The film's tagline "Champions can come from anywhere" is exactly the story of McFarland, USA. This sports drama film directed by Niki Caro and produced by Walt Disney Pictures. Based on the true story of a 1987 cross country coach and his team from a predominantly Mexican-American high school, McFarland High School, in McFarland, California. It follows the struggling coach and teacher who has been had to move around for different incidents in his career finally comes to one of the poorest cities in America. There he discovers buried potential among several high school boys and slowly turns them into championship runners and brings them closer than even he could ever imagine.
In a Running Times interview, coach Jim White disclosed that he started the McFarland Cross Country program in 1980. He said that the first state meet wasn’t until 1987 and McFarland did win, but the movie changed the timing up so that it all happened at once. There were also a lot more than seven kids on the team. Plus, the courses weren’t quite like they were on-screen. The school's unprecedented 24-year streak of attending the State Championship meet ended while the film was in production after the small school was elevated to Division I to compete against schools with more than 2.5 times its enrollment (a byproduct of their success)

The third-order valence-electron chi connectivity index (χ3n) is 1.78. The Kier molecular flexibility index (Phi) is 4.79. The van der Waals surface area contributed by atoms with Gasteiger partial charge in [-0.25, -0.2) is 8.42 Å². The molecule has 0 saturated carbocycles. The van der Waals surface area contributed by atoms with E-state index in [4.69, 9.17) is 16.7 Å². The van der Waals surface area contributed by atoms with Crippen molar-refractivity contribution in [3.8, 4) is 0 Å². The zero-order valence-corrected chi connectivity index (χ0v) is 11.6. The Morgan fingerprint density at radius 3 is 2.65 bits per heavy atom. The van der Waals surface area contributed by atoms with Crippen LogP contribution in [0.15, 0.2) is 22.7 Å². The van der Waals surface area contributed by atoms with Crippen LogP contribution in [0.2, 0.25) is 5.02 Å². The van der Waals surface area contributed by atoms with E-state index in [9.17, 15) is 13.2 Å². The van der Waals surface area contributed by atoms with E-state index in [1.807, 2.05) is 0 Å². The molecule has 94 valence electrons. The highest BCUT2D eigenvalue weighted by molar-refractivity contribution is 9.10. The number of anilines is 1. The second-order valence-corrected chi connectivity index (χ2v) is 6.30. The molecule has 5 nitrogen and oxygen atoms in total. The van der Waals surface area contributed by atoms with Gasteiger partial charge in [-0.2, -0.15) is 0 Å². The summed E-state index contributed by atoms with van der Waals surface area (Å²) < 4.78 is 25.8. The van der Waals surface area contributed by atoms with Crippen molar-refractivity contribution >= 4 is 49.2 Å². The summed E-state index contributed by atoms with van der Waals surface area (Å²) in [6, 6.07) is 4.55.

The film stars Kevin Costner, Mario Bello, Carlos Pratts, Johnny Ortiz, Hector Duran, Sergio Avelar, Michael Aguero, Rafael Martinez and Ramiro Rodriguez. The cast gave exceptional performances despite having some cliches associated with inspiring sentimental sport dramas.
It may not break new ground, but McFarland USA is a somewhat entertaining film, awash in clichés but leavened by the charismatic performance of Kevin Costner as Jim White. Pleasant to a fault, the film is a middle-of-the-plate race that coasts on Kevin Costner's considerable charm without adding any truly original curves to Disney's inspirational sports formula. Though, at some fault, it's a well produced addition to the Disney sports movie canon that works as both a stirring underdog tale. In addition, it put across the movie's many cliches with a certain verve, and find room for somewhat unexpected detours and grace notes in an overall familiar trajectory. Dutifully covering all the requisite inspirational sports movie/fish-out-of-water bases yet still managing to throw a few fresh curves into the mix, the film barely makes it to the finish line. When it's good it's good. When it's bad - well, it's bad. It may seem that the film takes too long to get to the race. But by the time it does get down to it, we've invested enough in the cast to give a damn about the outcome of the all-important Big Show. The film is a Walter Mitty tale, but a true one, a fantasy come to life. The latest in Disney's line of films about real-life sports figures never settles for easy answers. It is a well-made studio entertainment that, like The Rookie (2004) of a few years back, has the knack of being moving without shamelessly overdoing a sure thing.